The expansion sets will add new content to each race for use in multiplayer matches. This could include additions such as new units, abilities, and structures, along with new maps and updates.

If I buy StarCraft II but don’t buy any of the expansion sets, will I still be able to play online?

Yes. This will work similarly to Warcraft III and the original StarCraft, which maintained separate online gaming lobbies and ladders for expansion set players and players with the base Warcraft III or StarCraft.

November 6, 2008: One can see actual changes in the corporate policy relatively early, Activision Blizzard drops titles like Brütal Legend, Ghostbusters, Riddick: Assault on Dark Athena, WET and a few others, because they do not fit the new business model. Shortly after that, SIERRA Entertainment also gets shut down with an impending sale of the company remaining.

Kotick regarding this:

With respect to the franchises that don’t have the potential to be exploited every year across every platform, with clear sequel potential that can meet our objectives of, over time, becoming $100 million-plus franchises, that’s a strategy that has worked very well for us.

September 16, 2008: Soon after, Kotick even believes, that with Activision Blizzard now being so big, he seems to have the right to dictate future consoles hardware design:

“Now that we have the weight of being the largest payer of royalties to the first-parties of any third-party company, I definitely see us as starting to influence hardware design, and they’re thinking about the evolution of the next generation of hardware,” said Robert Kotick, Activision CEO, speaking to industry analysts.

April 30, 2009: Valve sues Activision Blizzard, because they chose to pay 1 million $ less royalties than was agreed:

As reported by GamePolitics, Valve has filed suit this week in the US District Court for the Western District of Washington, claiming that Activision declined to pay out the whole award. Specifically, the Half-Life 2 developer claimed that the Guitar Hero publisher is withholding some $424,000 of the payment, saying that it previously overpaid royalties to the studio.
Valve also said that Activision threatened to file a separate suit seeking that aforementioned overpayment money if the publisher’s short-changing on the arbitration award was challenged in court.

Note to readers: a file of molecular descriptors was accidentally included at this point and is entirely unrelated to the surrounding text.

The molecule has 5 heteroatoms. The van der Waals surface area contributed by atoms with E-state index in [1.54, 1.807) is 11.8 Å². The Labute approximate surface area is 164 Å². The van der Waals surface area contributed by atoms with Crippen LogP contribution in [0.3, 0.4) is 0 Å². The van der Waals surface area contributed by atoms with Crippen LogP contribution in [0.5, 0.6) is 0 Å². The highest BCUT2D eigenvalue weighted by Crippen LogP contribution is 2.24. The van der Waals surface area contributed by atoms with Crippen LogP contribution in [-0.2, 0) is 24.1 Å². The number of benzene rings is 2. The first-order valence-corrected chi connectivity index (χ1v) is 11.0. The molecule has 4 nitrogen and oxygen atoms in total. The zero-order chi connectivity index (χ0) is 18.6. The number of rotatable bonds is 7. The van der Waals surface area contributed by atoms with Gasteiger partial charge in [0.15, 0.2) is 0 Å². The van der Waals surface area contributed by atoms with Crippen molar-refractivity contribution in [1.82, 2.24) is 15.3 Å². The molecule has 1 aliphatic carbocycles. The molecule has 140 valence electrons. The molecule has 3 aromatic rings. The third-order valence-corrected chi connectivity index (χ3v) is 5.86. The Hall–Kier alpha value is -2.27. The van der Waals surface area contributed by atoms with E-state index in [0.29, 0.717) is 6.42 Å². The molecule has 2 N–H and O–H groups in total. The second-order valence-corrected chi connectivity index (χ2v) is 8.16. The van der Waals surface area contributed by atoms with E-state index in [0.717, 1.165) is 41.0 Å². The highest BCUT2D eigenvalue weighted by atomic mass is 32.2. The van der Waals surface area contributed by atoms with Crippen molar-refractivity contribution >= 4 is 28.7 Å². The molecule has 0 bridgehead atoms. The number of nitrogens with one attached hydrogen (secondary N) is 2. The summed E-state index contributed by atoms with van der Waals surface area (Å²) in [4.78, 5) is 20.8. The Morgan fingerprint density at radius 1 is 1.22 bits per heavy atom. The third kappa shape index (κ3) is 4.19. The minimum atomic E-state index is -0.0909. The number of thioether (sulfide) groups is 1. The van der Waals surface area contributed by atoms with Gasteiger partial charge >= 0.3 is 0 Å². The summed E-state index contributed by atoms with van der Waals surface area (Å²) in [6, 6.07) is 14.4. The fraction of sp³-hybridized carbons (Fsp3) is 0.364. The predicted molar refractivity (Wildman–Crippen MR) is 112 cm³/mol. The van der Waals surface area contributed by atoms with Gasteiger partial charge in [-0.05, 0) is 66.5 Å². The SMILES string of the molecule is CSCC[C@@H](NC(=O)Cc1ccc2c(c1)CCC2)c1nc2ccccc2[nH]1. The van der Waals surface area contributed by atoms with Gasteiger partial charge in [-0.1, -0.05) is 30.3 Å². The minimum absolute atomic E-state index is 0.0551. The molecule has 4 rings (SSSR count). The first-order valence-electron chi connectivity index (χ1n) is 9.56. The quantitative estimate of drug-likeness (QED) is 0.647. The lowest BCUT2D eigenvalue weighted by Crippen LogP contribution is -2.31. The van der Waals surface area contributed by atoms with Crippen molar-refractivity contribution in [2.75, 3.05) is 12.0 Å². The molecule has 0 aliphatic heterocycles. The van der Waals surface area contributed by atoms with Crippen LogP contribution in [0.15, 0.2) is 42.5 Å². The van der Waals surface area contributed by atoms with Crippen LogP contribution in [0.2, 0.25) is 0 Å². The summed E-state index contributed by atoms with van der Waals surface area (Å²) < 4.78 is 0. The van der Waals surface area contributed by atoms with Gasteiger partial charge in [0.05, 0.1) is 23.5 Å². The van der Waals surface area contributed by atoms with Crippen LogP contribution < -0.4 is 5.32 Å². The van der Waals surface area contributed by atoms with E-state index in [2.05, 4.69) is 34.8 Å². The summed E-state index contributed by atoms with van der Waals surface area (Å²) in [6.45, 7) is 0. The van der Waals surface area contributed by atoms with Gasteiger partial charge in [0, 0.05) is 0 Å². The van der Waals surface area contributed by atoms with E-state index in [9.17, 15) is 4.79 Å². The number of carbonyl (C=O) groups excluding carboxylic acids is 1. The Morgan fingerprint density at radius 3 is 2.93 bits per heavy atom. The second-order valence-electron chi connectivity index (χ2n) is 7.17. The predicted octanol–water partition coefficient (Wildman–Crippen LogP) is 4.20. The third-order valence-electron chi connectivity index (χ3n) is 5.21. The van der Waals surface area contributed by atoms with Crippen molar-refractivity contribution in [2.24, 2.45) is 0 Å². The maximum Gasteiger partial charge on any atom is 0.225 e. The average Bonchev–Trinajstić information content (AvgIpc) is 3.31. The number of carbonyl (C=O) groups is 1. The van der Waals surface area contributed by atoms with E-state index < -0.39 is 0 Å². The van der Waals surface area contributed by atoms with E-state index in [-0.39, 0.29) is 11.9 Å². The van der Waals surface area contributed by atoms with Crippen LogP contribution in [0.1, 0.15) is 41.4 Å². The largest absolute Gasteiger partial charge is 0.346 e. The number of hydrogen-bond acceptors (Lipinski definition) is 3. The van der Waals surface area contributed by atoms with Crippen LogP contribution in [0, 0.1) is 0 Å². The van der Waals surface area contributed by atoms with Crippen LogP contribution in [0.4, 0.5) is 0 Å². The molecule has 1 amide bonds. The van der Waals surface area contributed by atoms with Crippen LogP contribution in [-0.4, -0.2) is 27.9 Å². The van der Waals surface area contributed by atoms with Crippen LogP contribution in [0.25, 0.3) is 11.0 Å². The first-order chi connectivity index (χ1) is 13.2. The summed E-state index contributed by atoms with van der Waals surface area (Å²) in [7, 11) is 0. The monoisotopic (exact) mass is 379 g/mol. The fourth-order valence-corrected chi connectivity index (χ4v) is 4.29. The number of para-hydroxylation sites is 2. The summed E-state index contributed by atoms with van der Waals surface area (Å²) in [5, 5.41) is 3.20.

This is one of many lawsuits against or initiated by Activision in dispute with (former) business partners and employees… for more examples see the bottom of the linked GameSpot article above, which would ultimately later lead to the claim that Kotick would “prefer to pay his lawyers instead of his employees”.

June 4, 2009: Just shortly after, Activision decides to sue “Double Fine” (the developers of Brütal Legend, a game they dropped themselves almost a year ago and was now being published by EA). After the title got high recognition at that year’s E3 Activision wants to prevent the release of the game and claims the developers missed important deadlines and did not manage to complete the game on time. They also claim they never handed over the contract for it in the first place. It ended with a settlement.

June 19, 2009: Kotick threatens SONY to drop the price-point of their console(s) or he could drop the support for those platforms:

“I’m getting concerned about Sony; the PlayStation 3 is losing a bit of momentum and they don’t make it easy for me to support the platform,” Kotick told the UK Times Online, adding that the return on investment is “better” on the Wii and Xbox 360.

“They have to cut the price, because if they don’t, the attach rates [the number of games each console owner buys] are likely to slow,” said Kotick. “If we are being realistic, we might have to stop supporting Sony.”

“When we look at 2010 and 2011, we might want to consider if we support the console,” he said — and also included the PSP as an area to re-examine.